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Lawmakers to question head of Wheeling racetrack

Lawmakers and the head of Wheeling Island Racetrack and Casino are set to meet today to discuss the future of table games in the state.

The conversation comes days after the casino announced it would renew its annual $2.5 million table games licensing fee. It current license expires at the end of the month.

Wheeling Island officials said they renewed the license in hopes the Legislature would reduce the fee in the future. Earlier in the year some lawmakers thought the casino officials were bluffing in the attempt to get a tax break.

Casino representatives told state lawmakers during the recent legislative session the fee was too high and they might eliminate table games without a financial break.

Senate Finance Chairman Roman Prezioso, D-Marion, led the charge in the Senate to pass a bill that would have decreased the fees by $1 million for each of four state racetrack casinos.

The effort was questioned by fellow senators but ended up passing that chamber by a 24-8 margin. It died in the House, when then-House Judiciary Chairman Tim Miley, D-Harrison, didn't bring it before the committee.

At the time, Miley said some delegates questioned whether the casino needed the fee reduction. Table games could be a loss leader for the operations, Miley said, something that might lose money but bring customers into the facility to spend more money elsewhere.

Prezioso is frustrated. 

"I was probably the one who questioned it more in the Senate than anybody, and obviously the House called their bluff, and they chummed up and got back in the game," Prezioso said Thursday between interim meetings in Wheeling.

"Being the chair of finance, I feel like I have a little egg on my face," he said.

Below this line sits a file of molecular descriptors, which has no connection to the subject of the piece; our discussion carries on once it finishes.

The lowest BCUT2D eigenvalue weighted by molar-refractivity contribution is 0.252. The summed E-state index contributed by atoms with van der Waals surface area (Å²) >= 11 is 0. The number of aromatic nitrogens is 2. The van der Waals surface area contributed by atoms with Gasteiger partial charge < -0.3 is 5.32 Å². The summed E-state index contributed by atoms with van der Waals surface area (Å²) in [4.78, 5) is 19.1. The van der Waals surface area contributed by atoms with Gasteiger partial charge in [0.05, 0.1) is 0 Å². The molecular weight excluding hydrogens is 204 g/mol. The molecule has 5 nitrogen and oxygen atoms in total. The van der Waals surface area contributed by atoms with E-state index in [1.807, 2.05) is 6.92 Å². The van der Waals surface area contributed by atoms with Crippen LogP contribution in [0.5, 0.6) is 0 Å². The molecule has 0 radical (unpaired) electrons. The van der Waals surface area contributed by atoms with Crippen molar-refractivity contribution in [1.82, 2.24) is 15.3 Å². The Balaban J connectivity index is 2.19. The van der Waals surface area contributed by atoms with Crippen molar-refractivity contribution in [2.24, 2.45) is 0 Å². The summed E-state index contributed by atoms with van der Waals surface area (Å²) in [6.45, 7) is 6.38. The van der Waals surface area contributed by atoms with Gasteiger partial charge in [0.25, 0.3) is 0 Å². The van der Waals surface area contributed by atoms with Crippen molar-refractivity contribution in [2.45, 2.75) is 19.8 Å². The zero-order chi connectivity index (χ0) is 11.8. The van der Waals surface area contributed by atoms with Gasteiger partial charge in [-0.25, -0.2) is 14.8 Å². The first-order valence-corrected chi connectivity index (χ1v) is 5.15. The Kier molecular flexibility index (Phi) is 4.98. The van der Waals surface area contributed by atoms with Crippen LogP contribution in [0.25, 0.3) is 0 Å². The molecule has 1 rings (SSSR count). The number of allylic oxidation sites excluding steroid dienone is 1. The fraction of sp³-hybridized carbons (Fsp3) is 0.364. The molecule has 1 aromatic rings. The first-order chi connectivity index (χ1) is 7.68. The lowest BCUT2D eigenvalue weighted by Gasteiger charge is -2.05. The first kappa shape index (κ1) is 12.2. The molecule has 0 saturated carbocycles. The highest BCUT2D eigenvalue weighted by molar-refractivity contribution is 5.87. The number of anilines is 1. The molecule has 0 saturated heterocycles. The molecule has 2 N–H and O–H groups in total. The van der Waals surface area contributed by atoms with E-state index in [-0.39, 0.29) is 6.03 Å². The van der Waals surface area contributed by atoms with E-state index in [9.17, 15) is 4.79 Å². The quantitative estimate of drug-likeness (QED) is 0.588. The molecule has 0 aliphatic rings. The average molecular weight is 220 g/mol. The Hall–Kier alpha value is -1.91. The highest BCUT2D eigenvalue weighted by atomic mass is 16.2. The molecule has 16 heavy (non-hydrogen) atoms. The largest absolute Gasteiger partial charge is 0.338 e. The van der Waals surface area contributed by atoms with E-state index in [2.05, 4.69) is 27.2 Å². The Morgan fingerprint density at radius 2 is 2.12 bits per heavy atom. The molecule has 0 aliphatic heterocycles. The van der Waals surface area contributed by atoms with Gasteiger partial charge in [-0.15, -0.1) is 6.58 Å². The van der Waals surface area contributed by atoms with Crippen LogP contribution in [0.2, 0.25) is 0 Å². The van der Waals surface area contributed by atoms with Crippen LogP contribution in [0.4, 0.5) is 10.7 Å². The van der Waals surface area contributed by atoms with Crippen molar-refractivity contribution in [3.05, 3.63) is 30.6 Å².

Prezioso is one of the leaders of the joint standing committee on finance, slated to meet this morning with Wheeling Island President and General Manager Osi Imomoh.

He met Imomoh earlier in the week and expects the executive to present reports about table game revenue and other financial information about his casino and racetrack.

The fact that Wheeling Island renewed its license after telling lawmakers it couldn't afford to leaves it with something to prove, Prezioso said. The casino needs to defend its position.

"It certainly doesn't posture them in a good poker face from here on in," he said.  

Discussions are needed, and the timing seems better now than during a regular session, Prezioso said.

The fee-reduction bill came up during a House and Senate squabble over measures involving more pay for certain magistrates and authorization of a special tax district for a new baseball stadium and other facilities in Morgantown.

"Look, whether you're for the gaming industry or against it, it's part of our budget process now," Prezioso said. "It's an integral part that certainly needs some consideration when you're setting up a budget."

He said perhaps the casinos could be assessed fees based on the number of tables they operate. 

Calling that only one option, Prezioso a conversation about the future of the industry in the state is needed in light of other gambling facilities cropping up in Ohio, Maryland, Pennsylvania and elsewhere.

 The use of the fee revenue also could come up, Prezioso said.

Imomoh is the only person on the agenda for today's meeting. It starts at 9 a.m. at the Wheeling Island hotel.

Contact writer Dave Boucher at 304-348-4843 or david.boucher@dailymail.com. Follow him at www.twitter.com/Dave_Boucher1.


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